The Lewis Center for the Arts’ Program in Visual Arts at Princeton University will present Big Chief Wears a Golden Crown: Art of the New Orleans Black Masking Indians, an exhibition of ceremonial suits and aprons made by Chiefs of New Orleans Black Masking Indian Tribes that are a traditional aspect of Mardi Gras celebrations. The work will be on view March 25 through April 7 in the CoLab at the Lewis Arts complex on the Princeton campus. A panel discussion on the garments and their traditional role in the Black Masking Indians community will be presented on April 3 at 5:00 p.m. in the Forum at the Lewis Arts complex and will feature two chiefs and creators of the work, Demond Melancon and Darryl Montana; the panel will be moderated by Professor Joshua Guild and preceded by an artist reception at 4:30 p.m. The exhibit, organized by Professor of Visual Arts Jeff Whetstone, is free and open to the public daily from 12 p.m. to 8 p.m.
On Wednesday, March 28, Osama Alomar, a Syrian-born poet and fiction writer and Luc Sante, Whiting Award-winning author, will read from their work as part of the Althea Ward Clark W’21 Reading Series of the Program in Creative Writing in the Lewis Center for the Arts at Princeton University. The reading, beginning at 7:30 p.m. in the Donald G. Drapkin Studio at the Lewis Arts complex, is free and open to the public. PLEASE NOTE the different time and location than previous readings in this series. This reading was originally scheduled for March 7 but was rescheduled due to severe weather.
The Lewis Center for the Arts’ Program in Dance at Princeton University will present Interrobang‽, a collaborative senior dance thesis concert showcasing new choreography by five seniors in the program, as well as the performance of repertory and new works by guest choreographers, on Thursday, March 29 and Friday, March 30 at 8:00 p.m. and Saturday, March 31 at 2:00 p.m. and 8:00 p.m. The four performances will take place in the Hearst Dance Theater, located on the Forum level of the Wallace Dance Building at the Lewis Arts complex on the Princeton campus (122 Alexander Street). A prelude to the concert will begin 15 minutes prior to show times on the Plaza at the arts complex and the first piece will start in the Forum and move into the theater. The students will perform existing repertory and new works by acclaimed choreographers Raja Feather Kelly, Zvi Gotheiner, Ohad Naharin, and Christopher Ralph, as well as perform new works by seniors Maia Ezratty, Jacqueline Kopra, Natalie Plonk, India Rogers-Shepp, and a collaboration between senior Selah Hampton and alumnus Ogemdi Ude.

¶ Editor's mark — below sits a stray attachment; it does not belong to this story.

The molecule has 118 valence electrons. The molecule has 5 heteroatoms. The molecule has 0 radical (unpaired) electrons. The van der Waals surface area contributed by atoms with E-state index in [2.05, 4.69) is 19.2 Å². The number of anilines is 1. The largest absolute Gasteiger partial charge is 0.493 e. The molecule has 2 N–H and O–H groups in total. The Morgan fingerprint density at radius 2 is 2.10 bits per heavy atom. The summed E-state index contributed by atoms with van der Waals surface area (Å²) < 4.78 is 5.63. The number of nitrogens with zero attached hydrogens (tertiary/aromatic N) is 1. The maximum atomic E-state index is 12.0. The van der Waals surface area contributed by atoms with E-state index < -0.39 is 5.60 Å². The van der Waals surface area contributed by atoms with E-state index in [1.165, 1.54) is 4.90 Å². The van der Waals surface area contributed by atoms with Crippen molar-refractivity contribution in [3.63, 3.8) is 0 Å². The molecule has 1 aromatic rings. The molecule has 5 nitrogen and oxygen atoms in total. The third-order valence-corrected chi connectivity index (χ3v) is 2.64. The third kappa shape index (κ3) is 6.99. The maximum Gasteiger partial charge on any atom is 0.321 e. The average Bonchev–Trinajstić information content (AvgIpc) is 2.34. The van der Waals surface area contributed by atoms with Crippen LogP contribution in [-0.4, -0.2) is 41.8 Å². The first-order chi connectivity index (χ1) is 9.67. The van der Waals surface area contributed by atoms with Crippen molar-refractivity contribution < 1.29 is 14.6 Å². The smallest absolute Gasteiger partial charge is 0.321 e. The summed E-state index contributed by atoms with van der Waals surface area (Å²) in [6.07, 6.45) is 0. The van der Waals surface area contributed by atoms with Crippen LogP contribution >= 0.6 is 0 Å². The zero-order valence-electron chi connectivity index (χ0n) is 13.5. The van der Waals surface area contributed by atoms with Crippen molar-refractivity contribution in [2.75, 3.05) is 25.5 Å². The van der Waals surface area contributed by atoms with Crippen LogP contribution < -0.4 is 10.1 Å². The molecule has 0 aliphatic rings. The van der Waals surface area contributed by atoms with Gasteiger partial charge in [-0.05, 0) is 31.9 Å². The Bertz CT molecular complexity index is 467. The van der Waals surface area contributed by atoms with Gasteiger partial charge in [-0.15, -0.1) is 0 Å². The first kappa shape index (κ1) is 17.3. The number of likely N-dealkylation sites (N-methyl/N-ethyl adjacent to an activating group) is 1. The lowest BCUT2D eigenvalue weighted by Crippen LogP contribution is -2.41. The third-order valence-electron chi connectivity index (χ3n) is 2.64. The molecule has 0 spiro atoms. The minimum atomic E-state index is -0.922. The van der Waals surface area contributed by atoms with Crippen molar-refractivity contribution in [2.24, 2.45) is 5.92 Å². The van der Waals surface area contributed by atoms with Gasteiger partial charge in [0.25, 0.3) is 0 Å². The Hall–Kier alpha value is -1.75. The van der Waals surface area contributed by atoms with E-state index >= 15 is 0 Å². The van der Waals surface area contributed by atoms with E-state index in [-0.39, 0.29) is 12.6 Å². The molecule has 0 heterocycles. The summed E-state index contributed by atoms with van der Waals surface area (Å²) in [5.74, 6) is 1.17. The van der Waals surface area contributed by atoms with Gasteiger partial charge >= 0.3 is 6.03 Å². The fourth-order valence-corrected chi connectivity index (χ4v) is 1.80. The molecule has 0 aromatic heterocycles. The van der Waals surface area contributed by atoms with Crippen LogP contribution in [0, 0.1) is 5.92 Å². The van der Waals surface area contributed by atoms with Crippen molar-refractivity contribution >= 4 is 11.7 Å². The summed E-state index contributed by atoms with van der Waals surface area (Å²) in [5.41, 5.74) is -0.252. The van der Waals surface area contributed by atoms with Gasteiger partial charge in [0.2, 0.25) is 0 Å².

Composer and lyricist César Alvarez and sound artist and musician Jess Rowland have been named Princeton University Arts Fellows for 2018-20 and will begin two years of teaching and community collaboration in September. Alvarez and Rowland were selected from a large, diverse, and multi-talented pool of 395 applicants in dance, music, creative writing, theater, and the visual arts.
Princeton University has named Pulitzer Prize-winning poet and current U.S. Poet Laureate Tracy K. Smith, Director of Princeton’s Program in Creative Writing, as the new chair of the University’s Lewis Center for the Arts. Smith succeeds theater scholar Michael Cadden, Senior Lecturer in the Program in Theater, who has served as chair of the Center since 2012. Smith will begin her new duties as chair on July 1, 2019.
The Lewis Center for the Arts’ Program in Dance will present a series of conversations with choreographers Ralph Lemon, Karen Sherman, and Abigail Zbikowski, the three inaugural Caroline Hearst Choreographers-in-Residence, as they discuss their works-in-progress, creative processes, and reflections on past work. The talks, being held between March 9 and April 20 at the Lewis Arts complex on the Princeton campus, are free and open to Princeton students, faculty, and staff.
Irish novelist Sally Rooney will present a reading on Friday, March 9 at 4:30 p.m. in East Pyne 010 on the Princeton University campus. The reading, which is free and open to the public, is presented by the Fund for Irish Studies series at Princeton University.